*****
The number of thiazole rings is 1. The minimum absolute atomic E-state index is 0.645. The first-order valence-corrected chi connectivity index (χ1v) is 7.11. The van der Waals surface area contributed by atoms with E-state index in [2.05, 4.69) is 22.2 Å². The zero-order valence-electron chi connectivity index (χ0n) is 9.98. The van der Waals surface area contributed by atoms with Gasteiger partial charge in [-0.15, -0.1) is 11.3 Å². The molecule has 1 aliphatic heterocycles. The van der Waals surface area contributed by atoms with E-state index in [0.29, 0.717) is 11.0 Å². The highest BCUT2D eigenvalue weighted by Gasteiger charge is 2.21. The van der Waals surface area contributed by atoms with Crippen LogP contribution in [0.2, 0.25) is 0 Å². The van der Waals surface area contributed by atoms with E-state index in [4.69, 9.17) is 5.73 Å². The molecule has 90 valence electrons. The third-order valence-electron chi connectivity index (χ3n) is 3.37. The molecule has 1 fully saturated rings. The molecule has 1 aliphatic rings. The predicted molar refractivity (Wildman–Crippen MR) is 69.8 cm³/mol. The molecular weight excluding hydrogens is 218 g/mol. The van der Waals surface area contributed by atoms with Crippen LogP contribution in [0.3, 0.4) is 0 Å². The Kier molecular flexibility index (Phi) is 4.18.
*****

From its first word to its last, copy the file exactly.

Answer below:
The number of thiazole rings is 1. The minimum absolute atomic E-state index is 0.645. The first-order valence-corrected chi connectivity index (χ1v) is 7.11. The van der Waals surface area contributed by atoms with E-state index in [2.05, 4.69) is 22.2 Å². The zero-order valence-electron chi connectivity index (χ0n) is 9.98. The van der Waals surface area contributed by atoms with Gasteiger partial charge in [-0.15, -0.1) is 11.3 Å². The molecule has 1 aliphatic heterocycles. The van der Waals surface area contributed by atoms with E-state index in [0.29, 0.717) is 11.0 Å². The highest BCUT2D eigenvalue weighted by Gasteiger charge is 2.21. The van der Waals surface area contributed by atoms with Crippen LogP contribution in [0.2, 0.25) is 0 Å². The van der Waals surface area contributed by atoms with E-state index in [4.69, 9.17) is 5.73 Å². The molecule has 90 valence electrons. The third-order valence-electron chi connectivity index (χ3n) is 3.37. The molecule has 1 fully saturated rings. The molecule has 1 aliphatic rings. The predicted molar refractivity (Wildman–Crippen MR) is 69.8 cm³/mol. The molecular weight excluding hydrogens is 218 g/mol. The van der Waals surface area contributed by atoms with Crippen LogP contribution in [0.3, 0.4) is 0 Å². The Kier molecular flexibility index (Phi) is 4.18.